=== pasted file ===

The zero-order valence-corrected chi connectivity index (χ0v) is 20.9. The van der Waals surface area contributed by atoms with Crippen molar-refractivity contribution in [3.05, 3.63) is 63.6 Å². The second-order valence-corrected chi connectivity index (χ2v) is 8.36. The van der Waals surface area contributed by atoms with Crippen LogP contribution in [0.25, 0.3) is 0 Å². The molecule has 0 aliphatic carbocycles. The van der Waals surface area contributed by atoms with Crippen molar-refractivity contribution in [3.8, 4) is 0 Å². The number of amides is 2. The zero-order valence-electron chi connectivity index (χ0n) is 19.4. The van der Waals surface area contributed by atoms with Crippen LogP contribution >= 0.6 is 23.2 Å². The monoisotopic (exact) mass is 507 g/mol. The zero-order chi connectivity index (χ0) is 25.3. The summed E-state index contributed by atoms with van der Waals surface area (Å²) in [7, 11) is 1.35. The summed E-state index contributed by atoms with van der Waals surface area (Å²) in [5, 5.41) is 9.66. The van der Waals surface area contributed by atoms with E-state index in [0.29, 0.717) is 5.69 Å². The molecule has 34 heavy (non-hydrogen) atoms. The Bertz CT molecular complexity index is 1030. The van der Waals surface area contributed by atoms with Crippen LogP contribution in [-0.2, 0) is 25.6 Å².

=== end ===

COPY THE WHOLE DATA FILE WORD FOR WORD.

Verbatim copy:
The zero-order valence-corrected chi connectivity index (χ0v) is 20.9. The van der Waals surface area contributed by atoms with Crippen molar-refractivity contribution in [3.05, 3.63) is 63.6 Å². The second-order valence-corrected chi connectivity index (χ2v) is 8.36. The van der Waals surface area contributed by atoms with Crippen LogP contribution in [0.25, 0.3) is 0 Å². The molecule has 0 aliphatic carbocycles. The van der Waals surface area contributed by atoms with Crippen molar-refractivity contribution in [3.8, 4) is 0 Å². The number of amides is 2. The zero-order valence-electron chi connectivity index (χ0n) is 19.4. The van der Waals surface area contributed by atoms with Crippen LogP contribution >= 0.6 is 23.2 Å². The monoisotopic (exact) mass is 507 g/mol. The zero-order chi connectivity index (χ0) is 25.3. The summed E-state index contributed by atoms with van der Waals surface area (Å²) in [7, 11) is 1.35. The summed E-state index contributed by atoms with van der Waals surface area (Å²) in [5, 5.41) is 9.66. The van der Waals surface area contributed by atoms with E-state index in [0.29, 0.717) is 5.69 Å². The molecule has 34 heavy (non-hydrogen) atoms. The Bertz CT molecular complexity index is 1030. The van der Waals surface area contributed by atoms with Crippen LogP contribution in [-0.2, 0) is 25.6 Å².